Boston’s 1st NextGen TV Station Goes Live From WCRN-LD TV
Over-the-air TV broadcast users in the Boston, MA market area just got the region’s first live NextGen TV/ATSC 3.0 broadcast station in Tyche Media’s WCRN-LD TV, channel 31.
WCRN, which is a Low Power TV (LPTV) station, is using the new ATSC 3.0 digital TV broadcasting standard for a new level of over-the-air and IP-based hybrid broadcasting that supports datacasts as well as NextGen TV/Radio technical services. This will make possible delivery of personalized content for viewers as well as unlimited encrypted datacasting services for businesses and first responders.
The hybrid nature of the technology will enable ATSC 3.0-enabled televisions to act as web browsers. Initially, the station plans to use about half of WCRN’s ATSC 3.0 spectrum to provide four specialized channels to viewers in the Greater Boston area. These include: France 24, Retro TV, Heartland TV and Paranormal TV.
To receive the Next Gen TV station, Boston area viewers will need a suitable TV antenna and a television with a built-in NextGen TV tuner or a connected outboard tuner box. A number of leading TV brands are now offering ATSC 3.0-supporting TV models, including Samsung in most premium TV sets, LG in mostly OLED TV models and Sony, which adds ATSC 3.0 tuners to most of its 2021 and 2022 TV models.
“NextGen TV is only one tool in the ATSC 3.0 tool chest. With IP Protocol, broadcasters can now deliver public or encrypted video, audio (including radio stations), and datacasting,” stated WCRN’s CEO Frank Copsidas. “A broadcaster’s ATSC 3.0 signal can now be divided into different delivery pipes, each with a unique IP delivery protocol for a particular use. It is a new alternative with unique qualities for multiple encrypted data delivery services, depending on the end user’s needs, be it a first responder, remote learning, signage, or a delivery truck.”
The station will also conduct field tests of new and developing technical capabilities, including a joint project involving Ateme, a global provider of video compression and delivery solutions, for the encoder, and Enensys Signaling Server (Mediacast) and Broadcast Gateway (SmartGate), global designers and manufacturers of broadcast solutions, for the gateway.
The station said it intends to serve as a platform to develop multiple new busienss uses afforded by the flexible new technology.
WCRN said it is also working with Hudson, MA-based West Pond Technologies, a specialist in broadcast datacasting, to develop use cases for the ATSC 3.0 signal, from first responders to educational needs, transfer of data to delivery vehicles such as Fedex, to updating digital signage.
“We are excited to have this opportunity to partner with WCRN, field testing our innovative products and developing new uses in our home market of Boston,” said Steve Hastings, president of West Pond Technologies.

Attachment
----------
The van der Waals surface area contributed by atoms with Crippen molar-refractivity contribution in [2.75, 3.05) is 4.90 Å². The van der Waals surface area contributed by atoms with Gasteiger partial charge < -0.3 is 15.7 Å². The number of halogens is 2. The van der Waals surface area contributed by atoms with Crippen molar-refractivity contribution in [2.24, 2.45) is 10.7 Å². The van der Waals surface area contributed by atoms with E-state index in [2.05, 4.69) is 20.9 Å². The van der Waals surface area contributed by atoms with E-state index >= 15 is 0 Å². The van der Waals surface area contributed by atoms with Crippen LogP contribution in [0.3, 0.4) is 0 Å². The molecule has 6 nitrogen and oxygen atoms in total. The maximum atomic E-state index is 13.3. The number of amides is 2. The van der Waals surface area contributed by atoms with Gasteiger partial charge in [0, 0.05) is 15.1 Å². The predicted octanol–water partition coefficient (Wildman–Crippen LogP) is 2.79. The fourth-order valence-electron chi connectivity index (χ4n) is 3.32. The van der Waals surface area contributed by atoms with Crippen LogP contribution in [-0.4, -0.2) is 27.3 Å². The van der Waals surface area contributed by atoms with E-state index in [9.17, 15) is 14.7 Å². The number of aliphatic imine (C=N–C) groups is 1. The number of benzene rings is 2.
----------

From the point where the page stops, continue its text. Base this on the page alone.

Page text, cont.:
Peter Saad, executive director of the LPTV (Low Power TV) Broadcasters’ Association, added: “We are thrilled that WCRN in Boston is joining 10 other members of our Association in launching this cutting-edge technology. The broadcast business is transitioning from a programming delivery platform to a data delivery service, given ATSC 3.0’s IP platform. With internet data demand expected to double every year for the next five years, UHF Spectrum is beachfront property and there is only a limited amount available. It is currently the most undervalued asset in the data delivery space.”
Low-power broadcasting is broadcasting by a station licensed for low transmitter power output to a smaller service area than larger “full power” stations within the same region.
ATSC and Broadcast Datacasting is gaining significant traction around the country this year. The technology was deployed by educational institutions during the pandemic to deliver classroom instruction via encrypted delivery.
First responders will be looking to use segments of the station’s spectrum for encrypted broadcasting. The announcement said that on July 4th similar encrypted video transmissions were deployed for multiple first responder groups in the Washington DC market.
Among other potential furture uses of such broadcasting will be over-the-air transmissions to compatible cars. Hyundai Mobis announced it was adding an ATSC 3.0 full entertainment system in two 2023 model cars. This will provide live television reception in moving vehicles as well as a possible additional option to stream specialized radio stations. The car’s software and navigation systems will be updatable using the broadcast’s datacasting capacity as a more efficient and less-expensive car systems firmware updating conduit.
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By Greg Tarr
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